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Psychotherapy and pharmacotherapy interventions to reduce distress or improve well-being in people with amyotrophic lateral sclerosis: A systematic review

Research output: Contribution to journalArticle

Original languageEnglish
Pages (from-to)293-302
Number of pages9
JournalAmyotrophic lateral sclerosis & frontotemporal degeneration
Volume16
Issue number5-6
DOIs
Publication statusPublished - 15 Jul 2015

Documents

  • Gould ALS systematic review v3 edits

    Gould_ALS_systematic_review_v3_edits.docx, 76.7 KB, application/vnd.openxmlformats-officedocument.wordprocessingml.document

    15/08/2016

    Accepted author manuscript

King's Authors

Abstract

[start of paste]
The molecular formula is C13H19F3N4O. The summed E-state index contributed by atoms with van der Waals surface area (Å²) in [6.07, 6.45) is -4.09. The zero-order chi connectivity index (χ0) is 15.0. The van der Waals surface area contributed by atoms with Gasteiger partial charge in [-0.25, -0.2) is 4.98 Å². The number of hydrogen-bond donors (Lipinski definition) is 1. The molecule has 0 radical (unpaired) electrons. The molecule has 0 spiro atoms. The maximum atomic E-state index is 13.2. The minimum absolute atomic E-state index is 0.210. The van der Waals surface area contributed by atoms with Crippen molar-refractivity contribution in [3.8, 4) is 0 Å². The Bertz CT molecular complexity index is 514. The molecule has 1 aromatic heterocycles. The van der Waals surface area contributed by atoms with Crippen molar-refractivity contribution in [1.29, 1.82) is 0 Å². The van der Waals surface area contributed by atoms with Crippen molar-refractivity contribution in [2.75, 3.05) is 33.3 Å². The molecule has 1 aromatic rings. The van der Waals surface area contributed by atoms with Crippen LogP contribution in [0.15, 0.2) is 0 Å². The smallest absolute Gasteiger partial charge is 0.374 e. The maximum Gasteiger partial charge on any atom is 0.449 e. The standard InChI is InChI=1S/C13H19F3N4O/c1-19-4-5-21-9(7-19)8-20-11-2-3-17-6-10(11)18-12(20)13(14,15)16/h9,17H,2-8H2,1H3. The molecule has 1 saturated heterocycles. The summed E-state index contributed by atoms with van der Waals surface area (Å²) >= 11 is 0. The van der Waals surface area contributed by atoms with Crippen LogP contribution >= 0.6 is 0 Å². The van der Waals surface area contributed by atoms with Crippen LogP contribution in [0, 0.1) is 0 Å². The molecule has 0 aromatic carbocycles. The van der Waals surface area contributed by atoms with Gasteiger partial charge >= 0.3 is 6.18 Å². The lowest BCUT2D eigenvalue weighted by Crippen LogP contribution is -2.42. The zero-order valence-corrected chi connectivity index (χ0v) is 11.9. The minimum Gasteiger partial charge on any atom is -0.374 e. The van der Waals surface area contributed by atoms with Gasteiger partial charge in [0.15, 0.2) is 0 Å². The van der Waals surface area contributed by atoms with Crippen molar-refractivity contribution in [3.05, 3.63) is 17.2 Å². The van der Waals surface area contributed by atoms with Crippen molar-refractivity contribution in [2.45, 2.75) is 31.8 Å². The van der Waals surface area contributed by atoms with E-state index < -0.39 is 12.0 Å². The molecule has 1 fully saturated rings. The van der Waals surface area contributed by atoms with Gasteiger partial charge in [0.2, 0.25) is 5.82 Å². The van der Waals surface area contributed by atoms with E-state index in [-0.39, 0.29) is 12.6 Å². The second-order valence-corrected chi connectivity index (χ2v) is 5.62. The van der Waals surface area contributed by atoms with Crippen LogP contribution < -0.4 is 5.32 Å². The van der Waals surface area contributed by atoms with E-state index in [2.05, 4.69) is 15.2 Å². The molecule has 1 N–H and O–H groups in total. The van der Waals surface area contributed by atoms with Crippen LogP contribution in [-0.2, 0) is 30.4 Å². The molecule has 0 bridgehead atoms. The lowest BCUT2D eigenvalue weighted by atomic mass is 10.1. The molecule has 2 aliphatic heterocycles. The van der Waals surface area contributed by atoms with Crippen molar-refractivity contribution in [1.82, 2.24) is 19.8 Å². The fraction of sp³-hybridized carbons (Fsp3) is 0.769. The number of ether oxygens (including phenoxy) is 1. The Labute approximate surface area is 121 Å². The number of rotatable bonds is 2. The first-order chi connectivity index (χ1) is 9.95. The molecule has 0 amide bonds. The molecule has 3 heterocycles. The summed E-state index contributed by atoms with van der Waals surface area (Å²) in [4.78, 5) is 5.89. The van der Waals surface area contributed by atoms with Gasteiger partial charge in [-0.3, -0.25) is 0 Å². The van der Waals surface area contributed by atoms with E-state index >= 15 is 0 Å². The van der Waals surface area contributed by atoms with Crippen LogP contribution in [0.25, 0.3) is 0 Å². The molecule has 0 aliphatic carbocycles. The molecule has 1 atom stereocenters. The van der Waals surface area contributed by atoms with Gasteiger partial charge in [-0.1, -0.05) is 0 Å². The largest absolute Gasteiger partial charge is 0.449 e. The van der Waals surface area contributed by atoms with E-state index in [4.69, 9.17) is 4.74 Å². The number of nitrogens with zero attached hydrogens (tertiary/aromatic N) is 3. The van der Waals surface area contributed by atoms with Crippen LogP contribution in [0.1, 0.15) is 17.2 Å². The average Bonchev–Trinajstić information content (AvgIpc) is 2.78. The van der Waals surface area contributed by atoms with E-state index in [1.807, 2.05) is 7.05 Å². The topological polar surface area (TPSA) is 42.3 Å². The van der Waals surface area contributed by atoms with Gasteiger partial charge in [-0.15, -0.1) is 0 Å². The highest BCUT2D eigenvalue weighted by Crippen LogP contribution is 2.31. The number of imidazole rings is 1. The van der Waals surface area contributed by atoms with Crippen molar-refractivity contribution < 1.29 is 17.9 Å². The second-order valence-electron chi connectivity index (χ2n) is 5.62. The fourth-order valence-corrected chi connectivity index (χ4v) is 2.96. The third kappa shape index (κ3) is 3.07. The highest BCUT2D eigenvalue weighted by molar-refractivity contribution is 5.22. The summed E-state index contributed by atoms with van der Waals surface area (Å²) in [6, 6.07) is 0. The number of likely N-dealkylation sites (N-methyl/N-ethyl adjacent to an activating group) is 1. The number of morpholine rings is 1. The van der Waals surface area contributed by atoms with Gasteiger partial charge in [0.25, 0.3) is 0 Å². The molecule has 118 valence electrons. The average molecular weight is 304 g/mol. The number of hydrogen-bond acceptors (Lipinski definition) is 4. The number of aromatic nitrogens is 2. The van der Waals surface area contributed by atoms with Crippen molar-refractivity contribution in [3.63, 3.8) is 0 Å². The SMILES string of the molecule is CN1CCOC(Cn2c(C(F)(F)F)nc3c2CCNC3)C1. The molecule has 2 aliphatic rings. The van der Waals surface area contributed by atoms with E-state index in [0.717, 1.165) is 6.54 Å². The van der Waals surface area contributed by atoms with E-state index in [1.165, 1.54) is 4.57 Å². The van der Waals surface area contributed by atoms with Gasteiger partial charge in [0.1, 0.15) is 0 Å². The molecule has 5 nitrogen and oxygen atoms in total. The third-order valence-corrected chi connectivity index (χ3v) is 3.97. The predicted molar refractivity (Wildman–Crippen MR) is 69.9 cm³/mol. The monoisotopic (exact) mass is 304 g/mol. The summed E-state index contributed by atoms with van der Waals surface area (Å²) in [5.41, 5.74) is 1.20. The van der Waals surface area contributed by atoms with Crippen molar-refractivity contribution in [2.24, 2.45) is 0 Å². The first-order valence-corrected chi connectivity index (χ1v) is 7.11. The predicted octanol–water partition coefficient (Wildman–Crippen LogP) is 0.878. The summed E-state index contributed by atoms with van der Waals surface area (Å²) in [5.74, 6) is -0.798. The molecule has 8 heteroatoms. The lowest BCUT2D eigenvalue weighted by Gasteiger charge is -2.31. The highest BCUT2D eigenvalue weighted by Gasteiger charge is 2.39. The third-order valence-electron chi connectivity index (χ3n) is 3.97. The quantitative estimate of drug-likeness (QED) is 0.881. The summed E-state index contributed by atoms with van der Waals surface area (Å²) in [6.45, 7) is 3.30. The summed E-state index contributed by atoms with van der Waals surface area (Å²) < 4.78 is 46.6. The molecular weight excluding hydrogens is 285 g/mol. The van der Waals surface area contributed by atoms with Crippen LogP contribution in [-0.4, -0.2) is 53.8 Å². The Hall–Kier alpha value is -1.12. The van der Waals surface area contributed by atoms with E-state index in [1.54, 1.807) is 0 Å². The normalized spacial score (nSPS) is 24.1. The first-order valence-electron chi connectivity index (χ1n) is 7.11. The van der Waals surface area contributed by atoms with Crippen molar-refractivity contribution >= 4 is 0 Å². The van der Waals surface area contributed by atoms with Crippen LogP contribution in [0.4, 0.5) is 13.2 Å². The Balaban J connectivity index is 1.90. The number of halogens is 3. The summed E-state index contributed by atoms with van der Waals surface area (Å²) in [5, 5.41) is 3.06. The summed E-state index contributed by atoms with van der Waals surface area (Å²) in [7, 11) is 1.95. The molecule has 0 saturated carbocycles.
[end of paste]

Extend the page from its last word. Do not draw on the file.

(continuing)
Our objective was to systematically review and critically evaluate the evidence for psychotherapy and pharmacotherapy interventions for reducing distress or improving well-being in people with amyotrophic lateral sclerosis (pwALS). Online bibliographic databases and clinical trial registers were searched and an assessment of study quality was conducted. Seven thousand two hundred and twenty-three studies were identified, of which five met inclusion criteria (four completed and one in progress). All studies examined psychotherapeutic interventions, and no studies investigated pharmacotherapy. Two studies adopted a randomized controlled trial design, one a controlled trial design and two a cohort design. Sample sizes were small in all studies (overall n = 145). The quality of completed studies was generally poor, with evidence that all were at potential risk of bias in numerous areas. Improvements in well-being were found with expressive disclosure (compared to no disclosure), cognitive behavioural therapy/counselling (compared to non-randomized pharmacotherapy) and hypnosis in the short term only, while no improvements were seen with a life review intervention. In conclusion, there is currently insufficient evidence to recommend the use of specific psychotherapy interventions for reducing distress or improving well-being in pwALS, and no evidence to support pharmacotherapy interventions. Research is urgently needed to address these significant gaps in the literature.

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